Interesting that you mention the 'no OS', considering few competing primes at these focal lengths and equivalent apertures have OS, either.

Also, there's a monopod/tripod foot. Perhaps they're telling you something...

Link | Posted on Feb 19, 2016 at 19:47 UTC
On article Ultra-compact: Sony Cyber-shot RX1R II review (539 comments in total)

"[S]wapping batteries or powering up from a long period of inactivity results in a lengthy delay before the camera will even display an image, much less snap a photograph."

"[O]nce the buffer is filled, the camera will write to the card for anywhere from ~20 seconds (extra fine JPEG) to ~30 seconds (compressed RAW plus ultra fine JPEG). During this time, menu and playback modes are unavailable to the user."

These are problems with a number of Sony mirrorless cameras I've had my hands on, including the a6000 I own. While perhaps not deal breakers on their own, I must admit it's a number of inexplicable little things such as these that mar the experience of owning a Sony camera for me, and I'm hesitant in considering another for myself or suggesting them to others.

Link | Posted on Feb 15, 2016 at 18:53 UTC as 146th comment | 5 replies
On article A classic reinvented? Domke Chronicle Review (99 comments in total)
In reply to:

AbrasiveReducer: Canvas is heavy and cheap (at least to the manufacturer.) This bag is over 4 pounds, empty. Canvas tends to soak up water too, even when treated. The only upside is that it looks like you're roughing it. Those big metal hooks add weight as well, and there's no shoulder pad. Ballistic nylon may not look as cool but it's much lighter and the good stuff is practically waterproof. To each his own.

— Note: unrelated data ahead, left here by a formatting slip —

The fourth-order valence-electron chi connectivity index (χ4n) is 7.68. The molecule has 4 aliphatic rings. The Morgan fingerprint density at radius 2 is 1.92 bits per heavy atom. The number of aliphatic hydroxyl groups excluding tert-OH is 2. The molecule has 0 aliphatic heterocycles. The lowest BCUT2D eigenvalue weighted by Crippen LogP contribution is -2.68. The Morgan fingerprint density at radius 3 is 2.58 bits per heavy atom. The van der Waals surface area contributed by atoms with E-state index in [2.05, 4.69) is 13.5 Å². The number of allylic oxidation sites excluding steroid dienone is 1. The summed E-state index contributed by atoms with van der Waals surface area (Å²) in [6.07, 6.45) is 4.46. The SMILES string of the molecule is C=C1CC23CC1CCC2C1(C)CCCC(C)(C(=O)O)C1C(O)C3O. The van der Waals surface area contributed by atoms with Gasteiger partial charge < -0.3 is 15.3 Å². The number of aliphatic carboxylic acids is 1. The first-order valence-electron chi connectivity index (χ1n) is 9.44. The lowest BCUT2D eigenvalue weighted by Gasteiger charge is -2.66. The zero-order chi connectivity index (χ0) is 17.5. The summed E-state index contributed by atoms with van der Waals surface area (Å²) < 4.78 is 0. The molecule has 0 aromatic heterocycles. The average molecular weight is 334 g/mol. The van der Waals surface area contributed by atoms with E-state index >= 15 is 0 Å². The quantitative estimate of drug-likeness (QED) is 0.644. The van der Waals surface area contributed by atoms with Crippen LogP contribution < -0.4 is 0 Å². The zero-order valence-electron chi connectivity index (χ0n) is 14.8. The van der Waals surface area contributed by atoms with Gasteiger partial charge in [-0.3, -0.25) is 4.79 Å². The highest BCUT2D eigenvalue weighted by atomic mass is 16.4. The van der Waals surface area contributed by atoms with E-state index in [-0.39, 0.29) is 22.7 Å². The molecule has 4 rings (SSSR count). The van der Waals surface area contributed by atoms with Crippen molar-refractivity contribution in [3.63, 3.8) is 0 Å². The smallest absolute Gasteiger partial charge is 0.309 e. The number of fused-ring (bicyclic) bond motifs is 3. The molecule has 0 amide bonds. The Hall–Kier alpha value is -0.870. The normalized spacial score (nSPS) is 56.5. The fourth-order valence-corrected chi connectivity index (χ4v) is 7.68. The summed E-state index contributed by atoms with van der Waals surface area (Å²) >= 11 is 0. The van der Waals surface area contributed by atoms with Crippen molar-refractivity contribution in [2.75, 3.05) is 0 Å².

I have to agree with you regarding the use of materials and the weight. 4 pounds empty is nothing to sneeze at, and I'd gladly trade the admittedly cool looking canvas for something lighter that's weather resistant and just as durable. I understand character and looks carry a premium, but I'd never sacrifice functionality for form.

Link | Posted on Jan 19, 2016 at 20:14 UTC
In reply to:

amblepath: To me the pros of this lens are

1. I get a 600 mm field of view with shutter speeds equivalent to an f4 lens. In a size that can easily be handheld.

2.From the review I read the image stabilization is amazing on Em-1 and Em-5II enabling hand held down to 1/15 of a second.

3. Also from the review this lens is razor sharp centre and corners and doesn't even suffer from diffraction until f12/f16 and then only slightly.

4. On a lens like this I would be happy to take the extra depth of field and view it as a definite plus. ( Whole bird or face in focus at f4. )

5. Very high quality build.

6. Good for Macro work. (I don't understand Richard's comment as all I care about is what I see in the viewfinder and again I'll take the extra depth of field as a plus.)

Cons
It is expensive. (Translation... I can't afford it.)

As an aside. The Panasonic 100 - 400 hands on review did not garner nearly the equivalent full frame dogpile as this did. Olympus hatred is alive and well.

Oh, well, in that case: People got distracted by Nikon D5 and D500. They were announced a few hours after the Panasonic lens, and it appears they were a tad more popular. I feel kinda bad for Panasonic, in that respect. They probably thought Nikon was just going to throw a bunch of CoolPix cameras at us and call it a day. (That's what Canon did after all, as is the CES tradition.)

Link | Posted on Jan 7, 2016 at 02:08 UTC
In reply to:

Ross the Fidller: "Although its F4 maximum aperture is equivalent to F8 on full frame in terms of depth-of-field and light gathering (in total image terms),"

To mention "light gathering" at all & in that context is typical FF fanboism BS. Why did you even mention it?

I'll correct that whole statement for you!
"The lens is relatively compact, given its long reach. Although its F4 maximum aperture is equivalent to F8 on full frame in terms of depth-of-field, its still impressively small and light for 600mm equivalent lens. The lens itself is 227mm (8.9'') long, and comparatively easy to add to a mid-sized camera bag."

Please, stay credible by not looking like a FF fanboi.

Of course, being 300mm it is going to be smaller & lighter than a 600mm lens!